While we Americans might personify a kinder, gentler nation if we believed in health equity, it’s really health insecurity that’s driving current health reform efforts in the U.S.
The lead op-ed in the 1st October Financial Times (FT) editorial page forecasts, “Reform is coming to US healthcare.” The column discusses last week’s Congressional vote on the state children’s health insurance program (S-CHIP). The FT editors then talk about how all of the Democratic presidential candidates have plans for, at a minimum, near-universal health care, an issue that was “considered toxic for the (Democratic) party” just a few years ago.

Although the paper is published across the Pond, they have captured the essence of the current American gut-feelings about health reform: it’s the health insecurity, stupid! To quote the FT:

“Insecurity more than equity in the ordinary sense is the issue.”

Spot-on, FT editors!

Now here’s where I nearly fell out of my chair. I’ve been a regular FT reader since living in London in the mid-1980s. I realize that the salmon pink-hued paper, emanating since 1888 from the City of London’s financial center, is no proponent of public sector programs or entitlements. However, the FT has crossed over to the other side when it asserts, “Universal coverage is feasible, desirable and overdue.”

The op-ed goes on to correctly mention (but not solve the problem of) the big C: costs. They also say that our employer-sponsored system continues to perpetuate the illusion that, for the majority of Americans, health care is cheap.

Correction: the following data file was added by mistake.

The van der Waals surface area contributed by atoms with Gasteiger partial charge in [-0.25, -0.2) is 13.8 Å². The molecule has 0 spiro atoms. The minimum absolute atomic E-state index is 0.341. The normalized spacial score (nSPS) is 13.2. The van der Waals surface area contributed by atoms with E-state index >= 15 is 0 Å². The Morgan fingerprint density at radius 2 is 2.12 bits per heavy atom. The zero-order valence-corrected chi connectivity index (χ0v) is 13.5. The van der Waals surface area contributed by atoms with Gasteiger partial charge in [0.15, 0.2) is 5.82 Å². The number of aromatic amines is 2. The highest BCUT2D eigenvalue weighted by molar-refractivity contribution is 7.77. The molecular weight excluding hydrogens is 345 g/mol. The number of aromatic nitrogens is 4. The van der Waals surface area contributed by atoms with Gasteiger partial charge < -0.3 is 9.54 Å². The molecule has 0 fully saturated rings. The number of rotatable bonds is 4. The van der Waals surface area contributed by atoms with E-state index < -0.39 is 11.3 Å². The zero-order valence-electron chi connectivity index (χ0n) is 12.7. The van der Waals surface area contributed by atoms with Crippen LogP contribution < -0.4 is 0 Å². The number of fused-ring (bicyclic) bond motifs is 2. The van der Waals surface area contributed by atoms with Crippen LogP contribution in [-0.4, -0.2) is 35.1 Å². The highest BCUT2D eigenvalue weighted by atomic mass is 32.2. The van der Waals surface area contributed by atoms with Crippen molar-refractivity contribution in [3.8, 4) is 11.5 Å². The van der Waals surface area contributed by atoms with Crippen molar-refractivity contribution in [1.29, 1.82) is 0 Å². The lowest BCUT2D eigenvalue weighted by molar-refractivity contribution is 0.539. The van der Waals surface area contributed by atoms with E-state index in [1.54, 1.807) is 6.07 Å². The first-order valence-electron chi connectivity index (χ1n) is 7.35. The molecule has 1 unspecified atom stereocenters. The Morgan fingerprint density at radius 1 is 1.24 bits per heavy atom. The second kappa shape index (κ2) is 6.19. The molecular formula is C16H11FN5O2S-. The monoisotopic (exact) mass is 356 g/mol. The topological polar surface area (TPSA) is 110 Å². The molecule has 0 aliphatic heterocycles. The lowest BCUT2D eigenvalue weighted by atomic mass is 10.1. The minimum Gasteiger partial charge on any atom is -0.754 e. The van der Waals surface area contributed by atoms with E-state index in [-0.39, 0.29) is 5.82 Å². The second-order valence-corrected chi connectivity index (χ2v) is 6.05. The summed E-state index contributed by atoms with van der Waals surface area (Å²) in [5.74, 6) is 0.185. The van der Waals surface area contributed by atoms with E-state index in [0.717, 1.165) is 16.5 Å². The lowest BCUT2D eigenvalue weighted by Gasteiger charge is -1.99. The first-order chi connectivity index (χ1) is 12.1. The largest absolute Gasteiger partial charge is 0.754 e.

Of course, health care isn’t cheap. If universal coverage is to be sustainable, the focus must be on how to achieve coverage for all Americans through a basic benefit plan while making consumers fiscally accountable above that basic level. Equity plus fiscal responsibility (coupled with taking better care of ourselves as a nation through prevention and health promotion) is a practical guiding equation.

Health Populi’s Hot Points: The FT plays the role of one of the publishing world’s fiscally conservative thought leaders. When this global “stockbroker’s Bible” waxes lyrically on the merits of universal healthcare in the U.S., it’s a sign that Big Business has begun to embrace the universal health care concept. That isn’t to say that U.S.-based conservative think tanks are embracing the concept of universal health care. But the FT, which provides global thought leadership, well comprehends that employer-based health insurance creates an intractable, burdensome global disadvantage for American business. And it’s freely moving markets that the FT really loves most.


HP Post-script:
After posting this blog, I read
Maggie Mahar’s analysis of Dr. Stephen Schroeder’s commentary in New England Journal of Medicine which focuses on class and health. It is posted today on Merrill Goozner’s blog. It is well worth your time to consider. Here’s a snippet of Dr. Schroeder’s analysis: “One reason the United States does poorly in international health comparisons may be that we value entrepreneurialism over egalitarianism,” Schroeder notes. “Our willingness to tolerate large gaps in income, total wealth, educational quality, and housing has unintended health consequences. Until we are willing to confront this reality, our performance on measures of health will suffer.”

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